MIDDLEBURY, Vt. – Students and administrators from Middlebury College participated in the inaugural BOLD Women’s Leadership Network Summit, “Cultivating Courageous Women’s Leadership for Professional and Social Impact,” on October 6 at Rutgers University–Newark. The summit drew a diverse, intergenerational group of women thought leaders from across the country who have shown leadership and created change within their fields, especially on issues of equity and inclusion.
“This summit was a critical conversation among women,” said Elaine Orozco Hammond, Middlebury site coordinator for the program. “The group that gathered for the summit represented a cadre of inspiring professionals who are breaking the mold of traditional women’s leadership, pushing boundaries and achieving uncharted success in transforming our communities and our world.”
The summit included students, college presidents, administrators, and faculty; private and public sector leaders; pioneers in the arts and media, health and sciences, and law and policy; entrepreneurs; community activists; and educators of all kinds. Summit participants engaged in conversations about leadership, activism, and social change, centering on the experiences of women.
Featuring interactive panel discussions and small-group dialogues, the event included a panel discussion with presidents of the five women-led BOLD Network partner institutions: Mildred Garcia of California State University, Fullerton; Shirley Collado of Ithaca College; Laurie Patton of Middlebury; Kathleen McCartney of Smith College; and Nancy Cantor of Rutgers University–Newark, which hosted the summit.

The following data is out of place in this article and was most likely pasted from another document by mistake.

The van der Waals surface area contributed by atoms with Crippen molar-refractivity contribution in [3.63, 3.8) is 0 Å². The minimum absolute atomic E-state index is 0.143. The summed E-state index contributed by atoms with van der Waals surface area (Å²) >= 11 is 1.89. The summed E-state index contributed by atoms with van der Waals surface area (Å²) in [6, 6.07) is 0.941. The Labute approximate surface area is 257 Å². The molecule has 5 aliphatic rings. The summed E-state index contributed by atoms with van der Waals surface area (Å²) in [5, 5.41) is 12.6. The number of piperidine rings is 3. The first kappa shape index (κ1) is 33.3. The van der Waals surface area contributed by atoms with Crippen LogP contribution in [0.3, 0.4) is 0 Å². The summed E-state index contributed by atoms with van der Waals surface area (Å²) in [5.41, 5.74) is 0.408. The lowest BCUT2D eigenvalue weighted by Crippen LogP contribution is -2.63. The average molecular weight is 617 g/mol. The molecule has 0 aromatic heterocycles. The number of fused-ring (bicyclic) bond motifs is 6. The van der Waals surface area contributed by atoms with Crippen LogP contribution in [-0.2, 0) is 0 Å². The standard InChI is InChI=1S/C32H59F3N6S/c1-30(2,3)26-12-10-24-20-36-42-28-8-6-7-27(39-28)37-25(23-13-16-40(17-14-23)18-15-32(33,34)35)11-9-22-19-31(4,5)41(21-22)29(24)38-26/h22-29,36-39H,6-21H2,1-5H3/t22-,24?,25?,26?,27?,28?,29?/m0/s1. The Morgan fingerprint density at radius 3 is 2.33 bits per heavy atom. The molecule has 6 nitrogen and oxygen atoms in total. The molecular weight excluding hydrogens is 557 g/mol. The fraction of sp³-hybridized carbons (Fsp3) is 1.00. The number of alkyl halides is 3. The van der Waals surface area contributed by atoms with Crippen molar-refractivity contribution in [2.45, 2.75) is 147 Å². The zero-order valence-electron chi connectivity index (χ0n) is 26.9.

BOLD provides scholarships to women students in their junior and senior year, along with a suite of academic and professional development activities. Middlebury announced its first cohort of 10 BOLD scholars in January 2017 and selected a second, five-member cohort (see photo above) in April. The newest cohort includes juniors Laura Castillo, neuroscience; Cece Alter, education studies and American studies; Zahrrah Ahmed, Chinese and political science; MJ Pascual, computer science and psychology double major, education studies minor; and Anna Novak, geography.
As part of their BOLD scholarship, students engage in a “campus transformation project” as a group. Middlebury’s first cohort is currently in the beginning stages of their project, which will focus on allocation and access to campus resources to all first-year students. They are meeting with campus administrators to discuss their ideas and will submit a written proposal later this fall to the Pussycat Foundation to receive funding for their work.